October 4, 2022
Totality? Annularity? Syzygy? Witnessing a solar eclipse is an awesome experience but learning all the jargon sometimes isn’t. That’s why we’re breaking down all the terms you need to know in plain English.
What’s happening during an eclipse?
A solar eclipse occurs when the Moon passes directly in front of the Sun, casting a shadow onto the surface of the Earth.
New Moon — The lunar phase when the Moon is between the Earth and Sun, forming a straight line (see above). Solar eclipses can occur only at New Moon.
Syzygy — The alignment of any three celestial bodies. A solar eclipse is a syzygy of the Sun, the Moon, and the Earth.
Umbra — The dark inner region of the shadow cast by a Solar System object illuminated by the Sun (such as the Moon).
Partial Solar Eclipse or Penumbra — The less dark outer region of the object’s shadow.
Saros Cycle — A period equal to 6,585.3 days (18 years, 11 days, 8 hours) when eclipses repeat their same path.
Corona — A shell of thin gas that extends out from the Sun’s surface, normally only visible during totality.
Chromosphere — The region of the Sun’s atmosphere between its photosphere and its corona; sometimes briefly visible just before or after totality as an intense red glow at the Moon’s edge.
Node — The point at which the Moon’s orbital plane intersects the ecliptic, the Earth-Sun plane. Eclipses can occur only near nodes.
Because the Moon’s orbit around Earth is elliptical, rather than circular, the Moon has two types of solar eclipses; total and annular.
Total Solar Eclipse — an eclipse that occurs at perigee, the point in the Earth’s orbit where the Earth lies closest to the Sun.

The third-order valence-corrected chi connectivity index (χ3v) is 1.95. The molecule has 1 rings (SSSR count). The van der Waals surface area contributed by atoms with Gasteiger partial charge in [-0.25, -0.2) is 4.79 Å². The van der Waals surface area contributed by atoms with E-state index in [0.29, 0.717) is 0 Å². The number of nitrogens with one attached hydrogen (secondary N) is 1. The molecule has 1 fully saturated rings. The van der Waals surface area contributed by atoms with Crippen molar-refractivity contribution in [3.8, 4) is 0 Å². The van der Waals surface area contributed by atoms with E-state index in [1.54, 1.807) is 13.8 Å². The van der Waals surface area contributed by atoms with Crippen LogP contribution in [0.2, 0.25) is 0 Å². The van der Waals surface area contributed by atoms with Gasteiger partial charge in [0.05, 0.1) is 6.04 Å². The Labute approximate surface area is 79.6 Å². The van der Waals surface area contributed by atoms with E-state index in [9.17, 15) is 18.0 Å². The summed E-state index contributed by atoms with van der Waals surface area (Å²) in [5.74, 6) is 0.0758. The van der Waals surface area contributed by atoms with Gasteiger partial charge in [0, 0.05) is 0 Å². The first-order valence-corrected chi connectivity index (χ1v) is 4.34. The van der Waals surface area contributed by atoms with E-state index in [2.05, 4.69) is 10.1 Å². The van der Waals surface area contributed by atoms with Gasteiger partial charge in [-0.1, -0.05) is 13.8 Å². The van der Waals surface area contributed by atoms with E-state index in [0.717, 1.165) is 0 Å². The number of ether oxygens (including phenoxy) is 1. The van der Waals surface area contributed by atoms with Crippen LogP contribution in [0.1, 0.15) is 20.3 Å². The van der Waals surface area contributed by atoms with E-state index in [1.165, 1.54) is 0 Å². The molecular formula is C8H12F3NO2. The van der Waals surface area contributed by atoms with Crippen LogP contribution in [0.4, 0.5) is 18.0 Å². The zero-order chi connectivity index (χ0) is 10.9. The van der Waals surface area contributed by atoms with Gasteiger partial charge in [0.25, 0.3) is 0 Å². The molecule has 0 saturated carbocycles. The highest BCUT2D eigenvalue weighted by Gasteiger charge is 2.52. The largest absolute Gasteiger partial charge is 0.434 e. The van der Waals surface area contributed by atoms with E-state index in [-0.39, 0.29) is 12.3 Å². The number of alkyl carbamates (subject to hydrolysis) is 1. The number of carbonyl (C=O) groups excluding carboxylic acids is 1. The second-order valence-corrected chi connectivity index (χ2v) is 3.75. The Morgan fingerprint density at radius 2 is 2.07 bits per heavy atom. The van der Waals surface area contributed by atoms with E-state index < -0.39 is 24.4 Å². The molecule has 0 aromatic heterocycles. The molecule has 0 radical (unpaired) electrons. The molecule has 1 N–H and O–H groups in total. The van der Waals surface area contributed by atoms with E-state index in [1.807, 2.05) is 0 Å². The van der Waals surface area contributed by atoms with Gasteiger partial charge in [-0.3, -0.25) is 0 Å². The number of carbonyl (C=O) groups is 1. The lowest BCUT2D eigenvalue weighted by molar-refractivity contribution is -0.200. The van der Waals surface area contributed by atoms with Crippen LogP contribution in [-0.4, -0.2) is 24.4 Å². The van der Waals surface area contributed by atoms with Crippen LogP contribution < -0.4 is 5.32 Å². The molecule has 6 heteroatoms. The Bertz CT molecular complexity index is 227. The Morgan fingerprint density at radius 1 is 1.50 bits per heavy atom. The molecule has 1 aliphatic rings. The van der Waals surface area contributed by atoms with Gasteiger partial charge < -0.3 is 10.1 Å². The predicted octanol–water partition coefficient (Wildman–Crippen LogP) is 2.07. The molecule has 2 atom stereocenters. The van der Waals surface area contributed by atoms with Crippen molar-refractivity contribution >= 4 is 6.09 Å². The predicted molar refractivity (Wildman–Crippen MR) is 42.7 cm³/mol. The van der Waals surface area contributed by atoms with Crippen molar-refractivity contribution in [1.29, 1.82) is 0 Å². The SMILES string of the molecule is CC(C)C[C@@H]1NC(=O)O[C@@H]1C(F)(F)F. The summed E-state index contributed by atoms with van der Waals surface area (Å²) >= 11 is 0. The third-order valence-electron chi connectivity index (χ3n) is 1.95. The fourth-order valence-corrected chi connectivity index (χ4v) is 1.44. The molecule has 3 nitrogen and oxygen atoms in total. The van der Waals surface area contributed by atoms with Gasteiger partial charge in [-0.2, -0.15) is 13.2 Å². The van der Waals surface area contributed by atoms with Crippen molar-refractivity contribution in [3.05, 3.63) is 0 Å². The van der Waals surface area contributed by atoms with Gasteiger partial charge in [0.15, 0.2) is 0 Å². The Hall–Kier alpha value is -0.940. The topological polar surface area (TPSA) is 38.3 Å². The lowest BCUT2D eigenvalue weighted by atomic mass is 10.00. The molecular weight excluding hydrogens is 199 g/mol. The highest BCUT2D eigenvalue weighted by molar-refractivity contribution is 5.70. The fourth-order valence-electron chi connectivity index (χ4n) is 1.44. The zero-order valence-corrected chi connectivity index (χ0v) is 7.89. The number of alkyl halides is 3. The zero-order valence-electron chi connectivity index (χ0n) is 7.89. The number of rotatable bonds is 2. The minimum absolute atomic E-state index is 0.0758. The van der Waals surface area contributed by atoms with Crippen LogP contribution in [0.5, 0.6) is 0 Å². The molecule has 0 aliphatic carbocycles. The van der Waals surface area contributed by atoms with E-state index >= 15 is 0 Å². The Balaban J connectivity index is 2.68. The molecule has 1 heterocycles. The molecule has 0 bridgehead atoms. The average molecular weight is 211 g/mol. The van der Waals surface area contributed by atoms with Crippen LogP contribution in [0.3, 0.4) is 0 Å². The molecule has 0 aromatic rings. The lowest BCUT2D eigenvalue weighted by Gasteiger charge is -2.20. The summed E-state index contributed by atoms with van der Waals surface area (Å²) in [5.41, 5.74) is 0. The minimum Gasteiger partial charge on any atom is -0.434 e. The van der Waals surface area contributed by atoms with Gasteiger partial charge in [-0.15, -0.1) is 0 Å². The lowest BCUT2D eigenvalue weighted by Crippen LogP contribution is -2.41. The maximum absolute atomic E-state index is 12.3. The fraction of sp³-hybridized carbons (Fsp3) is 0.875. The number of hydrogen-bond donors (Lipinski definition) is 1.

Annular Solar Eclipse — an eclipse that occurs at apogee, the point in the Earth’s orbit where the Earth lies farthest from the Sun.
The Five Stages of a Total Solar Eclipse:
- First contact: partial eclipse begins. The Moon begins to pass in front of the Sun, resembling a “cookie bite” in the solar disk.
- Second contact: total eclipse begins. The Moon’s contacts the opposite edge of the solar disk from first contact. Observers in totality may see Baily's beads just before the start of totality.
- Totality or maximum eclipse. The Moon completely covers the solar disk and observers enjoy their first glimps of Sun's corona.
- Third contact: total eclipse ends. The Moon starts moving away and the bright light of the Sun reappears. Observers in the umbra may see Baily's beads again as the partial eclipse resumes.
- Fourth contact: partial eclipse ends. The eclipse ends as the Moon exits the solar disk.
The path of the eclipse:
Path of totality — The path along which the Moon's shadow travels across Earth's surface. The path is usually about 10,000 miles (16,000 kilometers) long but only about 100 miles (160 kilometers) wide. To see a total eclipse, you will need to be in this path.
Centerline — The midpoint of the path of the path of totality (the Moon’s shadow on Earth) where the duration of totality is the longest.
Coordinated Universal Time (UTC) — Also known as Greenwich Mean Time (GMT), UTC is the primary time by which the world regulates clocks and time. Learn more here.
Things to see during a solar eclipse:
Baily’s beads — During a total solar eclipse, you’ll see this effect just before and just after totality, when only a few points of sunlight are visible at the edge of the Moon. Baily’s “beads” are caused by the last bits of light shining between the jagged edge of mountains and craters along the lunar surface.
Diamond ring — Just prior to second contact or just after third contact, a small portion of the Sun’s disk plus its corona produces this effect, which resembles a ring with a brilliant diamond solitaire.
Prominences — These are large, gaseous formations above the surface of the Sun, which usually occur over regions of solar activity such as sunspot groups.
Sunspots — These are regions of the Sun’s photosphere that are temporarily cooler and therefore appear darker. They’re brought about by variations in the Sun’s magnetic field.
Want more things to see during an eclipse?
Solar Observing Equipment:
There are several ways to observe a solar eclipse while keeping your eyes will be fully protected from the harmful rays of the Sun.
Solar telescope — A telescope purpose-built for observing the Sun.
Solar binoculars — A binocular purpose-built for observing the Sun.
Solar filter — A circular disk of film that completely covers the main aperture of a telescope, allowing safe viewing of the Sun by blocking nearly all its light.
For other equipment to use to view solar eclipses, click here.